NEWS
By Brent Jones | brent.jones@baltsun.com | November 26, 2009
Baltimore police padlocked Suite Ultralounge on Wednesday night after an administrative hearing officer declared the bottle club in the basement of the historic Belvedere Hotel to be a "public nuisance" earlier this month. Police Commissioner Frederick H. Bealefeld III decided to shut down the club for a year after several violent incidents in and around the bar over the past 18 months, a spokesman for the department said. A written report released last week by the administrative officer found the club guilty of providing an unsafe environment, clearing the way for Bealefeld to close the business.
NEWS
By Scott Dance, The Baltimore Sun | July 30, 2014
The average number of days Annapolis and Baltimore see flooding that causes road closures or overwhelmed storm drains has grown ten-fold over the past 50 years, the largest increase in the nation, according to the National Oceanic and Atmospheric Administration. What NOAA calls "nuisance flooding" events occurred an average 39 days each year in Annapolis from 2007 to 2013, up from an average of just fewer than four days per year from 1957 to 1963. That increase of 925 percent is the highest in the United States, according to NOAA.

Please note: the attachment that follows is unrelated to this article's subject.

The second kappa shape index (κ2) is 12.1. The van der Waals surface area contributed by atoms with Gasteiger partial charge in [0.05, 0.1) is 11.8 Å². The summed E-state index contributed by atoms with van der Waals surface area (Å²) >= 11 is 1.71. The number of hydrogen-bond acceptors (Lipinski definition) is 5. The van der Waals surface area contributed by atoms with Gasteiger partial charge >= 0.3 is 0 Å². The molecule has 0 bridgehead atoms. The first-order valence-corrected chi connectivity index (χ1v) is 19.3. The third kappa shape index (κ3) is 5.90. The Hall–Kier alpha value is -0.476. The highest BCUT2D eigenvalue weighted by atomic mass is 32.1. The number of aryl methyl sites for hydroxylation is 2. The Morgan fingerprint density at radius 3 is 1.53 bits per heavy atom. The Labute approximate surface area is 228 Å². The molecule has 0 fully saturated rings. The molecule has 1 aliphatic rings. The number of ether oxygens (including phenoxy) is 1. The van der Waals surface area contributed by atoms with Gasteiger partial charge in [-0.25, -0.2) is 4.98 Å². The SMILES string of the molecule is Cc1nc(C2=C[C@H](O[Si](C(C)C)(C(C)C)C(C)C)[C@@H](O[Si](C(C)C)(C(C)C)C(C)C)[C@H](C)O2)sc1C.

NEWS
By Gregory P. Kane and Gregory P. Kane,Sun Staff Writer | July 13, 1995
The notices Anne Arundel County police slapped on the doors of 19 homes in the Warfield Condominiums Tuesday declared the property, not the tenant, a nuisance. But that was little consolation for some of the residents."My house ain't no nuisance," fumed an indignant William McDonald, 39, of the 8300 block of Pioneer Drive. Police put the notice on Mr. McDonald's door while he was at work. His wife was at home and became so upset after receiving the notice that he left work early.On Monday the state's attorney's office filed a complaint in District Court asking a judge to declare the 19 condominiums nuisance properties because of the drug dealing, shootings, robberies and other crimes that occur in the area.
NEWS
June 27, 2002